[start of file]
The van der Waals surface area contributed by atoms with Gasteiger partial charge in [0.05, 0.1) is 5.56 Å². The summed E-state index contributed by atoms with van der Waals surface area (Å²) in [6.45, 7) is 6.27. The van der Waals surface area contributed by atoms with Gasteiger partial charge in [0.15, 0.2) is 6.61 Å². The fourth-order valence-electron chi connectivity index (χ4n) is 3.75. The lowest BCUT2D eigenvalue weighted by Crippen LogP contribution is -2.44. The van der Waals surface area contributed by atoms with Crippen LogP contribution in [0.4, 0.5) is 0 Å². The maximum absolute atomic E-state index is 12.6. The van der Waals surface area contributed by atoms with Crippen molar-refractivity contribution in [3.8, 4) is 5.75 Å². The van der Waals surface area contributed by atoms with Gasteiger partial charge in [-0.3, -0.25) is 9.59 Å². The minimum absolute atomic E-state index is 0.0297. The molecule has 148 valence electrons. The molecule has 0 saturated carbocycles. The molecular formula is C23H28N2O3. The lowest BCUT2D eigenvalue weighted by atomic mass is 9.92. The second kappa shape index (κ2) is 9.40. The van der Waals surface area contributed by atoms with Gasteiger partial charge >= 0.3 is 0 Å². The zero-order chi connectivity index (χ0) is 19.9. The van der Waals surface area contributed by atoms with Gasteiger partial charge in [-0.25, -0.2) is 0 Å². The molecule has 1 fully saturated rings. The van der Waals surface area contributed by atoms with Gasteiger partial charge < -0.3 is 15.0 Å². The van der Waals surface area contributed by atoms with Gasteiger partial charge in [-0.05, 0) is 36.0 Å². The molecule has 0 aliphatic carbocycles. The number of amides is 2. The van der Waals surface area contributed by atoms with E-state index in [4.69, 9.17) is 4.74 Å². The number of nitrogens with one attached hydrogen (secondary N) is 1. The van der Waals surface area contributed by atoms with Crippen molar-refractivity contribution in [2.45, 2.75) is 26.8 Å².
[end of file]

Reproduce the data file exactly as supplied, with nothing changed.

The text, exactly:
The van der Waals surface area contributed by atoms with Gasteiger partial charge in [0.05, 0.1) is 5.56 Å². The summed E-state index contributed by atoms with van der Waals surface area (Å²) in [6.45, 7) is 6.27. The van der Waals surface area contributed by atoms with Gasteiger partial charge in [0.15, 0.2) is 6.61 Å². The fourth-order valence-electron chi connectivity index (χ4n) is 3.75. The lowest BCUT2D eigenvalue weighted by Crippen LogP contribution is -2.44. The van der Waals surface area contributed by atoms with Crippen LogP contribution in [0.4, 0.5) is 0 Å². The maximum absolute atomic E-state index is 12.6. The van der Waals surface area contributed by atoms with Crippen molar-refractivity contribution in [3.8, 4) is 5.75 Å². The van der Waals surface area contributed by atoms with Gasteiger partial charge in [-0.3, -0.25) is 9.59 Å². The minimum absolute atomic E-state index is 0.0297. The molecule has 148 valence electrons. The molecule has 0 saturated carbocycles. The molecular formula is C23H28N2O3. The lowest BCUT2D eigenvalue weighted by atomic mass is 9.92. The second kappa shape index (κ2) is 9.40. The van der Waals surface area contributed by atoms with Gasteiger partial charge >= 0.3 is 0 Å². The zero-order chi connectivity index (χ0) is 19.9. The van der Waals surface area contributed by atoms with Gasteiger partial charge in [-0.25, -0.2) is 0 Å². The molecule has 1 fully saturated rings. The van der Waals surface area contributed by atoms with Gasteiger partial charge < -0.3 is 15.0 Å². The van der Waals surface area contributed by atoms with Gasteiger partial charge in [-0.05, 0) is 36.0 Å². The molecule has 0 aliphatic carbocycles. The number of amides is 2. The van der Waals surface area contributed by atoms with E-state index in [4.69, 9.17) is 4.74 Å². The number of nitrogens with one attached hydrogen (secondary N) is 1. The van der Waals surface area contributed by atoms with Crippen molar-refractivity contribution in [2.45, 2.75) is 26.8 Å².